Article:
Strategies for Repletion of Vitamin D Nutritional Deficiency: A Comparative Effectiveness Trial of High-quality Vitamin D3 Nutritional Supplements to Replete Serum Vitamin D
Finnell, John Spencer
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Background: Vitamin insufficiency and deficiency may be associated with increased risk for cardiovascular disease, diabetes, some cancers and all cause mortality. Practice guidelines define sufficient vitamin D status as a serum 25-hydroxycholecalciferol (25-OHD) concentration >30 ng/mL (70 nmol/L). Supplementation strategies to safely achieve vitamin D sufficiency are needed. Objective: We evaluated the change in serum 25-OHD concentrations after supplementation with three commercially available vitamin D3 products with different vehicles of delivery: a chewable tablet; a liquid drop; and a encapsulated powder. Methods: The clinical trial design was a prospective, randomized, pragmatic, comparative effectiveness study of vitamin D3 supplementation. We conducted third-party analysis of the three commercially available vitamin D3 supplements used in this trial. Subjects were provisioned informed consent and randomized to one of the three vitamin D3 supplements, dosed at 10,000 IU per day for 12 weeks, per label claim. Results: Eligible subjects (n=66) were enrolled in the study, of which 11 subjects were lost to follow up (17%). 100% of the subjects in the tablet and capsule allocation arms attained sufficient vitamin D status, compared to 80% in the oil drop arm. The mean (±SD) change in 25-OHD (ng/mL) from baseline to week 12 reached the level of statistical significance (p<0.001) for each of the three allocation groups: tablet (n=18); 31.8 (7.6); oil drop (n=20); 32.2 (8.0); and capsule (n=17); 48.1 (8.1). Between group changes in serum 25-OHD were also significant (ANOVA; p<0.05). While pairwise-comparisons of changes in serum 25-OHD showed a statistically significant difference, distinguishing Group C from Groups A and B (Tukey's Test; p<0.05). Three non-serious adverse events occurred during the study, without observed hypercalcemia or hypervitaminosis D. Discussion: We observed variability in vitamin D3 concentration in the three supplements, with the tablet and capsule showing increased D3 concentration, compared to label claim. The majority of subjects (93%) achieved sufficient 25-OHD status at the end of the study. We conclude that 10,000 IU vitamin D3 per day for 12-weeks may be a safe and effective strategy for vitamin D supplementation to correct nutritional deficiency in 25-OHD insufficient populations. This trial was registered at clinicaltrials.gov as NCT01524874.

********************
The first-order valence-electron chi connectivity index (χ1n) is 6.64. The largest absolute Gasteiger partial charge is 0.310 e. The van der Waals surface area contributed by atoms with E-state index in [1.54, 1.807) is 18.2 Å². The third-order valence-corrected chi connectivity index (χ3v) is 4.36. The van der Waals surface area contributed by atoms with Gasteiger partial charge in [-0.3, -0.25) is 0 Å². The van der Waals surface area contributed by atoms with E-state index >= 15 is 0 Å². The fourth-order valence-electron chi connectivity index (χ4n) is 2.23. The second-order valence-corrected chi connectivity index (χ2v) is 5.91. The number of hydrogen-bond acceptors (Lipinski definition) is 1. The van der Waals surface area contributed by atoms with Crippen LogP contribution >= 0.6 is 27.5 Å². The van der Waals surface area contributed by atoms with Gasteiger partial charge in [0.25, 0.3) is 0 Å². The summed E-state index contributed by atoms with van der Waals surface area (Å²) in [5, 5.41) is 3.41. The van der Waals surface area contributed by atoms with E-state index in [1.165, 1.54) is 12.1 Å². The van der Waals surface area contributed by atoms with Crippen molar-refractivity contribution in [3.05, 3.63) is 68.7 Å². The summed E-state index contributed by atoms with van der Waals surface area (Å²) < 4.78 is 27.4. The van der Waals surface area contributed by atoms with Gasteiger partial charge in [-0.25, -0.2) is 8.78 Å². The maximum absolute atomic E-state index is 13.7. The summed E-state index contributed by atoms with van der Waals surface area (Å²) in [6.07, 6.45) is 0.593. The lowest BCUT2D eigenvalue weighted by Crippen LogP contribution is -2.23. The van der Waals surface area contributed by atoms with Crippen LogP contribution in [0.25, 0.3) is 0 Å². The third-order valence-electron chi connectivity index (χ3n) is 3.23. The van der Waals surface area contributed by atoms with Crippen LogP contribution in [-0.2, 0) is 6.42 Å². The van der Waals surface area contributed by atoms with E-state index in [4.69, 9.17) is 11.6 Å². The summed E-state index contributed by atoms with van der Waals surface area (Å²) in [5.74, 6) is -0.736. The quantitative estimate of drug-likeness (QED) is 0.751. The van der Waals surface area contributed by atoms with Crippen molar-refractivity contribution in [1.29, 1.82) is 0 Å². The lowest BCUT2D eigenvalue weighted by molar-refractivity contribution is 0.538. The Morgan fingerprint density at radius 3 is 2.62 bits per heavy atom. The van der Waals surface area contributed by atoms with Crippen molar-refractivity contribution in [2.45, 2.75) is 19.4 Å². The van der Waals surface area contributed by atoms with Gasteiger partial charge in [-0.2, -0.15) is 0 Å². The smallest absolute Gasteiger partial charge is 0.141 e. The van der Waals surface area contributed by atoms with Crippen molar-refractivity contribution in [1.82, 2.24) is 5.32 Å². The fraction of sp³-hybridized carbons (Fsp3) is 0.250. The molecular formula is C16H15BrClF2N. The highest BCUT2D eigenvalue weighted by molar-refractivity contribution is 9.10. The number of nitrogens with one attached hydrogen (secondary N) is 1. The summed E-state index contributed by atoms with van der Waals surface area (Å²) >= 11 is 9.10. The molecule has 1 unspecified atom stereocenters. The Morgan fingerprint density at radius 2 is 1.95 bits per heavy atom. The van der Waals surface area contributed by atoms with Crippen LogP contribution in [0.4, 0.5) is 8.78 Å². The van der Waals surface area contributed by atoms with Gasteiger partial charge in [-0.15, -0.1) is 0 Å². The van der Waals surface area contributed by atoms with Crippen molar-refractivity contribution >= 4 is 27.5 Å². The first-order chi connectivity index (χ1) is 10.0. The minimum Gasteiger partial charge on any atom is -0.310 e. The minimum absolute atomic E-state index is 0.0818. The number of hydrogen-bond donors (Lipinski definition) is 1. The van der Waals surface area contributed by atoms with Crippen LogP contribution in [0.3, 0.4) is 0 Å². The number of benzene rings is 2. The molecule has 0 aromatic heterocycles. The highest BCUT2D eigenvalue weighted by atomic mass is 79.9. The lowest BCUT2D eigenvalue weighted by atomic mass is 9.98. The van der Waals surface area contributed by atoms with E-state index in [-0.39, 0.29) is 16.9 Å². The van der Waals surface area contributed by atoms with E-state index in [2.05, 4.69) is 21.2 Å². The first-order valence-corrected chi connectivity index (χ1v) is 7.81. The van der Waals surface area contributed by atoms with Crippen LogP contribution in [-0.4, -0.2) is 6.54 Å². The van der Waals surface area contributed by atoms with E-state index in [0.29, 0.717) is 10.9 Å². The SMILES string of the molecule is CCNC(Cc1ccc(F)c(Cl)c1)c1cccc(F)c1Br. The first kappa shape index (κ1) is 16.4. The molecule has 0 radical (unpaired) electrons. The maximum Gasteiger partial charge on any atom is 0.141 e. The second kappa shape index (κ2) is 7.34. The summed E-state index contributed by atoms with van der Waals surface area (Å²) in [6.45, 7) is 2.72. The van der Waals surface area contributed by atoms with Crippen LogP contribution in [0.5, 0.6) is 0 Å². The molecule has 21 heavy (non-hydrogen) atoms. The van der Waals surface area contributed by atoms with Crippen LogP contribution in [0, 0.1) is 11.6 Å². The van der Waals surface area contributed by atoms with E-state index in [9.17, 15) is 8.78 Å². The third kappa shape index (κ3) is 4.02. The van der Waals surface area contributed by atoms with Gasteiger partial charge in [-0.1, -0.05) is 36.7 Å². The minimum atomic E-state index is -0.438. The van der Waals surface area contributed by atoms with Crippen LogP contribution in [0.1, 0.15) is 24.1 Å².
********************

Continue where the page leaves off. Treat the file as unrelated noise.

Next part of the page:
- Epidemiology